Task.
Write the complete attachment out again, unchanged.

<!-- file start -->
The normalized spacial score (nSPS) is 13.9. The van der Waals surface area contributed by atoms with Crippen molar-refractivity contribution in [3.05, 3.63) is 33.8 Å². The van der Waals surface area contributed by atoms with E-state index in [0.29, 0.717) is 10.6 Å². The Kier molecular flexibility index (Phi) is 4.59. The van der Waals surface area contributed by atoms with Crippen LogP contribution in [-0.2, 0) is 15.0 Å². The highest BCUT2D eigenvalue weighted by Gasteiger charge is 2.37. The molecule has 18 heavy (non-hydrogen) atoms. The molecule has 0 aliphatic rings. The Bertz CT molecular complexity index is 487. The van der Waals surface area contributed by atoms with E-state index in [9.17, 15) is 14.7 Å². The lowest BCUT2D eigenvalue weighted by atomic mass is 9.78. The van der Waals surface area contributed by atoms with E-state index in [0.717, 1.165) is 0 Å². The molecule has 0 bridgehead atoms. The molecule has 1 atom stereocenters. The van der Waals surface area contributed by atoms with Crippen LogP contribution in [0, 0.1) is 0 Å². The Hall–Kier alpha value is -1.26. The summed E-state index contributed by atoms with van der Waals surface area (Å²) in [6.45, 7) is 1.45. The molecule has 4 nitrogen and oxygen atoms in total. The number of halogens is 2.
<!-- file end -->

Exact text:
The normalized spacial score (nSPS) is 13.9. The van der Waals surface area contributed by atoms with Crippen molar-refractivity contribution in [3.05, 3.63) is 33.8 Å². The van der Waals surface area contributed by atoms with E-state index in [0.29, 0.717) is 10.6 Å². The Kier molecular flexibility index (Phi) is 4.59. The van der Waals surface area contributed by atoms with Crippen LogP contribution in [-0.2, 0) is 15.0 Å². The highest BCUT2D eigenvalue weighted by Gasteiger charge is 2.37. The molecule has 18 heavy (non-hydrogen) atoms. The molecule has 0 aliphatic rings. The Bertz CT molecular complexity index is 487. The van der Waals surface area contributed by atoms with E-state index in [9.17, 15) is 14.7 Å². The lowest BCUT2D eigenvalue weighted by atomic mass is 9.78. The van der Waals surface area contributed by atoms with E-state index in [0.717, 1.165) is 0 Å². The molecule has 0 bridgehead atoms. The molecule has 1 atom stereocenters. The van der Waals surface area contributed by atoms with Crippen LogP contribution in [0, 0.1) is 0 Å². The Hall–Kier alpha value is -1.26. The summed E-state index contributed by atoms with van der Waals surface area (Å²) in [6.45, 7) is 1.45. The molecule has 4 nitrogen and oxygen atoms in total. The number of halogens is 2.